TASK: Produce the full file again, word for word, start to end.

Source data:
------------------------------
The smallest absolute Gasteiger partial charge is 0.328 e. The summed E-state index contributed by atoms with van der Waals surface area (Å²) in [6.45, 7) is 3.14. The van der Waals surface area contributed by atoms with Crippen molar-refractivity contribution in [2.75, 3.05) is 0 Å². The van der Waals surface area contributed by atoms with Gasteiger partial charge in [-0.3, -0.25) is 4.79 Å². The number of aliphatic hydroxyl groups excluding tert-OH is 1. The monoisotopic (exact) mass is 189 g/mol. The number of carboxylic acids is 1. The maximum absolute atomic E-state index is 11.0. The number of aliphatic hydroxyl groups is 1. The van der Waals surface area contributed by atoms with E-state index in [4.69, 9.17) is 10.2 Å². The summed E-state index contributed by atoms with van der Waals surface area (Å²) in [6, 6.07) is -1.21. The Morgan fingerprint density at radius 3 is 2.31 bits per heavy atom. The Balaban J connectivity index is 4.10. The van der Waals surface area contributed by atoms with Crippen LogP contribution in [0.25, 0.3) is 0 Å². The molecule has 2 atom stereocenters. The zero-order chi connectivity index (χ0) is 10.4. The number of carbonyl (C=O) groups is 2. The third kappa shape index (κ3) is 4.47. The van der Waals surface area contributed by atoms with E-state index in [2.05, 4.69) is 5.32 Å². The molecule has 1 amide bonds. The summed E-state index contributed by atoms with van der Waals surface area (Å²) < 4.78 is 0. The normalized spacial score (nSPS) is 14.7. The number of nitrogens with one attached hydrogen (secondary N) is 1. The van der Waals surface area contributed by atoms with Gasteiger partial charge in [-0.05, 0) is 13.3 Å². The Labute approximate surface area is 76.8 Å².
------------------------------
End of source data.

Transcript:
The smallest absolute Gasteiger partial charge is 0.328 e. The summed E-state index contributed by atoms with van der Waals surface area (Å²) in [6.45, 7) is 3.14. The van der Waals surface area contributed by atoms with Crippen molar-refractivity contribution in [2.75, 3.05) is 0 Å². The van der Waals surface area contributed by atoms with Gasteiger partial charge in [-0.3, -0.25) is 4.79 Å². The number of aliphatic hydroxyl groups excluding tert-OH is 1. The monoisotopic (exact) mass is 189 g/mol. The number of carboxylic acids is 1. The maximum absolute atomic E-state index is 11.0. The number of aliphatic hydroxyl groups is 1. The van der Waals surface area contributed by atoms with E-state index in [4.69, 9.17) is 10.2 Å². The summed E-state index contributed by atoms with van der Waals surface area (Å²) in [6, 6.07) is -1.21. The Morgan fingerprint density at radius 3 is 2.31 bits per heavy atom. The Balaban J connectivity index is 4.10. The van der Waals surface area contributed by atoms with Crippen LogP contribution in [0.25, 0.3) is 0 Å². The molecule has 2 atom stereocenters. The zero-order chi connectivity index (χ0) is 10.4. The number of carbonyl (C=O) groups is 2. The third kappa shape index (κ3) is 4.47. The van der Waals surface area contributed by atoms with E-state index in [2.05, 4.69) is 5.32 Å². The molecule has 1 amide bonds. The summed E-state index contributed by atoms with van der Waals surface area (Å²) < 4.78 is 0. The normalized spacial score (nSPS) is 14.7. The number of nitrogens with one attached hydrogen (secondary N) is 1. The van der Waals surface area contributed by atoms with Gasteiger partial charge in [-0.05, 0) is 13.3 Å². The Labute approximate surface area is 76.8 Å².